The story kind of moves in a manner similar to Aaron Sorkin’s Steve Jobs, another film that unfolded in three parts using three product launches by Jobs as its background and dwelling more on the background drama of these launches giving us a window into Job’s life and legacy. In this film, Sorkin gives us a far better and laid out look at Molly’s life and leaves nothing to ambiguity which by the way was a great thing for this film.
Jessica Chastain has been a favorite of mine ever since Zero Dark Thirty. I loved her in Miss Sloane, another film that is very similar in feel to this film. But in this role, she knocks it out of the park. She is in almost every scene of this film and her act is so transfixing that it almost felt hypnotic. The sense of urgency, the feel of the drama and a plethora of other emotions that she brings to the table was almost overwhelming. Add to that her sly sex appeal and the fact that she has never looked this alluring and tempting and you have you an actress whose act alone can justify the entrance fee. The way she moves, the way she talks and the amount of heart she puts in the character makes this film even more affecting. It’s an obvious thing considering the fact that this is largely her talking, planning, moving and rolling players. If she was not interesting, this film would have fallen flat on its face.
A word has to be mentioned about the editing. It was very easy for the film to go haphazardly with the amount of material that it had in hands. It was also easy for the film to take a straightforward take on the tale but that would have easily reduced the thrill factor and liquidated the dramatic effects. There was also a chance of the film going overboard and turning boring by not knowing how to balance the content in hand. None of that happens here. What we get is a seminal cut of the story that is just perfect. It takes a breather atleast twice. Remains fast all throughout. Never lets off the steam and ends with a bang. Even the in-sequence editing is top notch. The drama of the games as well as the other situations is brought out wonderfully through the edits and some beautifully envisioned graphical additions.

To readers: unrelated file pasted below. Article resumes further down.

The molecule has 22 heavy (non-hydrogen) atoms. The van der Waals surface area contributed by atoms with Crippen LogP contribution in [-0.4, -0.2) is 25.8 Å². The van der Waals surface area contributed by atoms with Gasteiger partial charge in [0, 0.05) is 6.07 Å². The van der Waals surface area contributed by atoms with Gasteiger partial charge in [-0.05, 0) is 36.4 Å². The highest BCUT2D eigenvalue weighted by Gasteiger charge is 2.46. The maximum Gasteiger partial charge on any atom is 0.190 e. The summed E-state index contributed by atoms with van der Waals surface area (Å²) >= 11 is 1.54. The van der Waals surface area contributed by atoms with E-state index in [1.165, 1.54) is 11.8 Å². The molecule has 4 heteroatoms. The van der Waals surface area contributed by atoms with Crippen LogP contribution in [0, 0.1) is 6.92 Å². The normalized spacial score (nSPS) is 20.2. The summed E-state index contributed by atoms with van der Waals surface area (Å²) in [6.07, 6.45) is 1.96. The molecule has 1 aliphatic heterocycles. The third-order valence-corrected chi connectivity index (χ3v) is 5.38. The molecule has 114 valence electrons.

The cinematography is beautiful. Leaving everything else aside, the manner in which the cinematographer captures Chastain as Molly is in itself good enough to take the cake. Her moods are highlighted. She is always the best version of herself. Even when she is battered and broken, there is a feeling of tragic beauty about her. When she knows that she is doing something wrong, there is a different tinz to her expressions and that too is captured wonderfully by the cinematographer. It’s not just Molly. The same can be noticed for almost all the players.
Molly’s Game to me is the perfect film to have come out of Hollywood last year. The fact that it can be watched numerous times and still retains its magic makes it one of those few films that can boast of such a trait. Chastain’s spirited act, intriguing storytelling, great cinematography and pitch-perfect editing are some of the other factors that make this film a must watch.
Rating : 5/5 (5 out of 5 Stars)